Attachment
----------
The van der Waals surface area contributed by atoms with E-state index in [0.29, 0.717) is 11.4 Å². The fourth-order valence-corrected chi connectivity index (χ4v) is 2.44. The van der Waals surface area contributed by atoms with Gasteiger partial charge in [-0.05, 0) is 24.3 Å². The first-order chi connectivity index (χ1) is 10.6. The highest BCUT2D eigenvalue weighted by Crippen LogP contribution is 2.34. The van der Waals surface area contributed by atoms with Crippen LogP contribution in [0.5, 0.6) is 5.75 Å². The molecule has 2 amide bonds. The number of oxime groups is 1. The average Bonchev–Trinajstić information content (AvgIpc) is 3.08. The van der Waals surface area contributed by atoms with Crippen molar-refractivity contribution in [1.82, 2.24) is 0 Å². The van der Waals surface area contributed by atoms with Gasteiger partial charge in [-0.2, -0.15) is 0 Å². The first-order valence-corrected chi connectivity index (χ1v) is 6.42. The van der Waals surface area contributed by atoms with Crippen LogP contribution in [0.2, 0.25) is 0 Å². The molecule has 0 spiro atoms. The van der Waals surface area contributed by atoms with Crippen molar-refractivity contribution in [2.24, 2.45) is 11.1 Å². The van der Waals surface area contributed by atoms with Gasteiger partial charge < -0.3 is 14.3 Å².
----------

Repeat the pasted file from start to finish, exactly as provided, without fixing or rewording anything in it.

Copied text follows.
The van der Waals surface area contributed by atoms with E-state index in [0.29, 0.717) is 11.4 Å². The fourth-order valence-corrected chi connectivity index (χ4v) is 2.44. The van der Waals surface area contributed by atoms with Gasteiger partial charge in [-0.05, 0) is 24.3 Å². The first-order chi connectivity index (χ1) is 10.6. The highest BCUT2D eigenvalue weighted by Crippen LogP contribution is 2.34. The van der Waals surface area contributed by atoms with Crippen LogP contribution in [0.5, 0.6) is 5.75 Å². The molecule has 2 amide bonds. The number of oxime groups is 1. The average Bonchev–Trinajstić information content (AvgIpc) is 3.08. The van der Waals surface area contributed by atoms with Crippen molar-refractivity contribution in [1.82, 2.24) is 0 Å². The van der Waals surface area contributed by atoms with Gasteiger partial charge in [-0.2, -0.15) is 0 Å². The first-order valence-corrected chi connectivity index (χ1v) is 6.42. The van der Waals surface area contributed by atoms with Crippen LogP contribution in [0.2, 0.25) is 0 Å². The molecule has 0 spiro atoms. The van der Waals surface area contributed by atoms with Crippen molar-refractivity contribution in [2.24, 2.45) is 11.1 Å². The van der Waals surface area contributed by atoms with Gasteiger partial charge < -0.3 is 14.3 Å².